The gravity assist with Jupiter was successful and in February of 1980. 3years after launch Voyager arrived at Saturn. This time Voyagers closest approach was from 77,000 miles. At this distance Voyager unveiled complex structures in Saturn's expansive rings, analysed the Saturnian atmosphere. And again showed that Saturn's moons were surprisingly active. Titan was unique in that it was proved to be the only moon with an atmosphere. And Enceladus had Ice geysers ,that were and still are so prolific they contribute to the ring system around Saturn!
The next fly by was with the planet Uranus (No puns!). Voyager passed Uranus in January 1986, at a distance of 81,000 km. Sadly Uranus was fairly bland and there was little to see in it's Methane clouds. This was a major disappointment for the mission scientists. But Neptune was still to go.
The Final planet in Voyagers mission was Neptune, which was passed in August 1989. Nearly 20 years after the original launch. In contrast to Uranus Neptune was much more interesting. Like Jupiter Neptune was discovered to have a great dark spot and, the fastest winds in the solar system clocked at nearly 1000 mph! Also Neptune's largest moon Triton was imaged with Nitrogen geysers miles high! Such was the frigid temp of this moon, that Nitrogen which makes up the gas of are atmosphere on Earth is frozen solid ice.
Voyager now passed all the planets and with no possibility of reaching Pluto drifted of into interstellar space. It's last image of the solar system was a sort of “Family portrait” ( to right)taken in 1990, with all the planets visible and Earth less than a pixel across!
So that was a brief history of the Voyager probes and there amazing journey to the very edge of the Solar system. The voyager probes now at the very limits of communication with earth, will continue to drift into the void of interstellar space in silence. And in roughly a few million years it is believed they will pass some of the nearest stars!
Thanks for reading.


Sunday, 24 May 2009

Greatest living Britain?


Well as the title indicates is this the greatest living Englishman. Note I didn't put is this the greatest Englishmen ever, because if I did we almost certainly be lost in a sea of Titans such as Brunel, Babbage, Shakespeare or Queen Victoria. But anyway back to the original point is this the greatest living Britain? Of course I dare say some people may never have even see this guy before and think “Who!”. So to anyone who doesn't know this is the face of Tim Berners-Lee. Berners-Lee is a British computer scientist, credited with the invention of the World Wide Web or internet!
Briefly I will tell some of the story of how he came to invent the web and change the world. Before then returning to to the original question.
So in the early eighties the scientists at the Organisation Européenne pour la Recherche Nucléaire (CERN for short), which is now home to the large Hadron Collider. Were faced with a big problem, all the scientists working on different aspects of physics or Quantum mechanics, had know way of posting there findings and keeping each other up to date. So such was the rapid progress of there field. So to solve this issue they brought in a British computer scientist, a one Tim Burners-Lee. So Tim took a NEXT computer to Switzerland (headquarters of CERN) to sort out the problem. The NEXT computer for anyone interested was developed by Steve Jobs of apple fame and, ran a UNIX-based operating system. That last bit was a little beyond me, as I am quite computer literate yet when it comes to the overly technical side am a bit useless!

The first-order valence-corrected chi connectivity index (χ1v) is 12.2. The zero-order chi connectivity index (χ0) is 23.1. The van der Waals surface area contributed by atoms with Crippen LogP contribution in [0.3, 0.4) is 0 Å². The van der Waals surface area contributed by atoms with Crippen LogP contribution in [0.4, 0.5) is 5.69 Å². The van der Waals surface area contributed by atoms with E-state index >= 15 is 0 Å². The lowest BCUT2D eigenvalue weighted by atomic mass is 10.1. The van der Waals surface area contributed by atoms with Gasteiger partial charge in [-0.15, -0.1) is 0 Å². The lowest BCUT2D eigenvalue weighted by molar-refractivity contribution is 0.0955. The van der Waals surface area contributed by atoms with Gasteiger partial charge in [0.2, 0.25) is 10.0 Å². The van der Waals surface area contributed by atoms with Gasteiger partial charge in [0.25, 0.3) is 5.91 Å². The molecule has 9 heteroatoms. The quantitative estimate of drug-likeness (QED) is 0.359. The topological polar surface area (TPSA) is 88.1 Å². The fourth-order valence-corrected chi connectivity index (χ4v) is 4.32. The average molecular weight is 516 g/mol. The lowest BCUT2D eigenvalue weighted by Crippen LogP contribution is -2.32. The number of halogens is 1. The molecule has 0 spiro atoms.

So let's return back to Burners-Lee. Now while in Switzerland Tim devised a brilliant way of allowing all the separate scientists machines to talk to each other, and share information without actually being physically connected. In a sort of digital web. To do this he created a “Language” all the machines could understand, called Hyper text transference protocol or HTTP for short. After that he created the first web server that could take all these HTTP files from the varying scientists and, have them stored and then brought up at will by another scientist somewhere else. He called this web server after much deliberating the World Wide Web or WWW. The WWW Became the first ever web browser and in a way the first ever website. Capable of bringing up text from all over the CERN sight and then allowing it to be read by any other CERN scientist somewhere else. Problem solved!
Of course I'm sure you don't need me to tell the rest of the story. Of how the WWW spread from CERN and know connects the Human race like never before.
So I have at least told you how Burners-Lee created the web and how it spread out to the rest of the world. But back to the original question is he the greatest living Britain? Well he sure as hell has my vote! Put it this way I can't think of anyone in living memory who has so changed the way Humans live , for instance without him I wouldn't be typing this now and you wouldn't be reading it! The Internet as allowed us to do things unthinkable a mere century ago. For instance from my desk I can check the stocks in Tokyo, or send information to a colleague in New York without even having to so much as move. The internet as quite literally changed everything!
I personally believe Tim should be much more widely know than he is and should receive WAY more recognition than he does.
So Tim Burners-Lee greatest living Britain? YES

Friday, 22 May 2009

Missing link?


I am sorry again for the gap in time since my last post, but I have been quite busy. But thankfully I am now on holiday for a couple of days, so I may be able to produce a few more posts.
Anyway with that apolgetic note out of the way back to the subject of this post.
As I'm sure you may have seen on the news or read in the papers, palaeontologists believe they have at last found the fabled missing link! The missing link in case you don't know is the common ancestor that both apes and humans share. It is the species where Humans and Apes slit from each other and went down there different evolutionary paths, leading to the present day. The missing link is significant because it is final indisputable proof that Charles Darwin's theory of Evolution is correct and, that man did indeed evolve from apes!
But could the fossil above be it?
Of course the media have naturally over blown this story and, of course as far as there concerned THIS IS DEFFINELTY THE MISSING LINK! But really.